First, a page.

Keach Sr. was teaching Drama at the time at Armstrong Junior College, and was making a modest salary, but he really wanted to try his luck in Hollywood. Soon afterwards, dad was called out to the Pasadena Playhouse to join the company as both an actor and a director. So, in the early days of 1942, Mary and Stacy Sr. put their young son, Stacy, in the back of their Nash rambler and headed for Pasadena, California. Stacy Keach, Sr., has been a successful actor, producer, writer and director for over fifty years. He created, produced and directed the legendary “Tales of the Texas Rangers” for NBC Radio in the early 1950’s. The show still airs on KNX 1070 on Thursday nights. The Ranger Show was also included in the Smithsonian Archive Presentation of the most famous Radio Detective shows of the 20th Century. In the world of commercials, Stacy Sr. recently played the crotchety old chairman of the board for after his success as the grouchy Mercury patriarch, and was seen as Clarence Birdseye for over five years. Active as a Rotarian and a member of the Pacific Pioneer Broadcasters, Stacy Sr. gives back to the community, is a loving husband, father and grandfather, and serves as a great role model for both Stacy Jr. and his brother, James.

Visit Stacy Keach’s website at

Justice, compassion, and truth in the immigration debate

Our special guest is Matthew Soerens, author of the book Welcoming the Stranger: Justice, Compassion, and Truth in the Immigration Debate. He is the US director of church mobilization for World Relief and the national coordinator of the Evangelical Immigration Table. Previously, Matthew served as a Board of Immigration Appeals-accredited legal counselor with World Relief’s local office in Wheaton, Illinois.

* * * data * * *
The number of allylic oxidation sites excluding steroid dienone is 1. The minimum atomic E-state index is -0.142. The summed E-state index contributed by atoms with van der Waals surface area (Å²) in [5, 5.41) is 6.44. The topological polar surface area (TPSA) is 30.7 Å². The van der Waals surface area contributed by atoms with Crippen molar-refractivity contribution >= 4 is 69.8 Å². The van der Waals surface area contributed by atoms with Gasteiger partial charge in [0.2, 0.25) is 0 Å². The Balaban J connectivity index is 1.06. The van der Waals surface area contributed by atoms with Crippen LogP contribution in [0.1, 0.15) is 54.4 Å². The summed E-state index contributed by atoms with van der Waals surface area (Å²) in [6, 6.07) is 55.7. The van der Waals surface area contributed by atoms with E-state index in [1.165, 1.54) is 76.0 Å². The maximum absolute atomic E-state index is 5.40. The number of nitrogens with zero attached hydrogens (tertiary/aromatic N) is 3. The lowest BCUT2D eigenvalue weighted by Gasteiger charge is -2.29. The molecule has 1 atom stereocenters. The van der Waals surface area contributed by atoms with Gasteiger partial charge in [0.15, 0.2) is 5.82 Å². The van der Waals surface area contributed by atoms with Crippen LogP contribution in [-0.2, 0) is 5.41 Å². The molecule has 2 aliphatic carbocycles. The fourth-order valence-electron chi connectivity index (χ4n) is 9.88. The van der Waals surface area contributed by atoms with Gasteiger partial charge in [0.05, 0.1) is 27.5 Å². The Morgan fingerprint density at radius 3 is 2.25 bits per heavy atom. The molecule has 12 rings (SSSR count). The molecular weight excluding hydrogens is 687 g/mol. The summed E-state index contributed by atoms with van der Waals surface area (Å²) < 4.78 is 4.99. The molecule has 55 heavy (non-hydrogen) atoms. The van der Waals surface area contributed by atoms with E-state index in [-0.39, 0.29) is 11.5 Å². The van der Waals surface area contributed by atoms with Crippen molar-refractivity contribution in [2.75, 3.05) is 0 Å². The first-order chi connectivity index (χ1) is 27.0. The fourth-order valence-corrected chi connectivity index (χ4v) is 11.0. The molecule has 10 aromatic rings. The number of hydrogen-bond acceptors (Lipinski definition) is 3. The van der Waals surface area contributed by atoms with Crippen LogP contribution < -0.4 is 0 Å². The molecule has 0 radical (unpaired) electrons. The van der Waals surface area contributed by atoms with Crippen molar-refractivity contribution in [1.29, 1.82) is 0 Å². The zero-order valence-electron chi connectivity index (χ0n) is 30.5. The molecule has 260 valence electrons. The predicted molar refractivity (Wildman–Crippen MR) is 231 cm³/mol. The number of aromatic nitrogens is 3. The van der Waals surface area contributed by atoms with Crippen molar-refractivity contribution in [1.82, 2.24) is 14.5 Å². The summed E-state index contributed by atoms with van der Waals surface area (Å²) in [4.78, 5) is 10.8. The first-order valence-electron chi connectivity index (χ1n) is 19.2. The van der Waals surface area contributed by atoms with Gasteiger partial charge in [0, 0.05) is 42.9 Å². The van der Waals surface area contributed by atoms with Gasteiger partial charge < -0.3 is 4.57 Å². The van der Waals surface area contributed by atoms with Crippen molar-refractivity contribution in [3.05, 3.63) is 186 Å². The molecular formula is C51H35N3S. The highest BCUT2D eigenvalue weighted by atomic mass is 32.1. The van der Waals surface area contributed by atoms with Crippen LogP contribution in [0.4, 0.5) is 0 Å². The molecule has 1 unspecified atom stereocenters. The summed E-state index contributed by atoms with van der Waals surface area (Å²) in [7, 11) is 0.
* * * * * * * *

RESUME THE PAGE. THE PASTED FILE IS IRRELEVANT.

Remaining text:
Immigration is one of the most complicated issues of our time. Voices on all sides argue strongly for action and change. Christians find themselves torn between the desire to uphold laws and the call to minister to the vulnerable. In this book World Relief immigration experts Matthew Soerens and Jenny Yang move beyond the rhetoric to offer a Christian response to immigration. They put a human face on the issue and tell stories of immigrants’ experiences in and out of the system. With careful historical understanding and thoughtful policy analysis, they debunk myths and misconceptions about immigration and show the limitations of the current immigration system. Ultimately they point toward immigration reform that is compassionate, sensible, and just as they offer concrete ways for you and your church to welcome and minister to your immigrant neighbors.

The VoiceActor’s guide to professional home recording

Our special guest is James R. Alburger, author of the book The VoiceActor’s Guide to Professional Home Recording. If you’re just getting started in voiceover, you know that sooner or later you must be able to record auditions and projects at home or on your computer. It’s simply the way the voiceover business works today. A relatively new computer or laptop gets you half way there, but you still need a few things before you can record and deliver professional-quality auditions and paid projects. And if you’re like most voice talent just starting out, you probably don’t have the budget for a lot of expensive equipment, or the knowledge to put everything together.

The Voice Actor’s Guide to Professional Home Recording is different from every other book, eBook, or DVD on home studio recording. It’s packed with hundreds of links to other websites and additional resources including FREE recording software and more. Plus, every key point in the eBook is cross-linked within the book itself. Finding what you need to know has never been easier, and this is something you’ll never find in a printed book!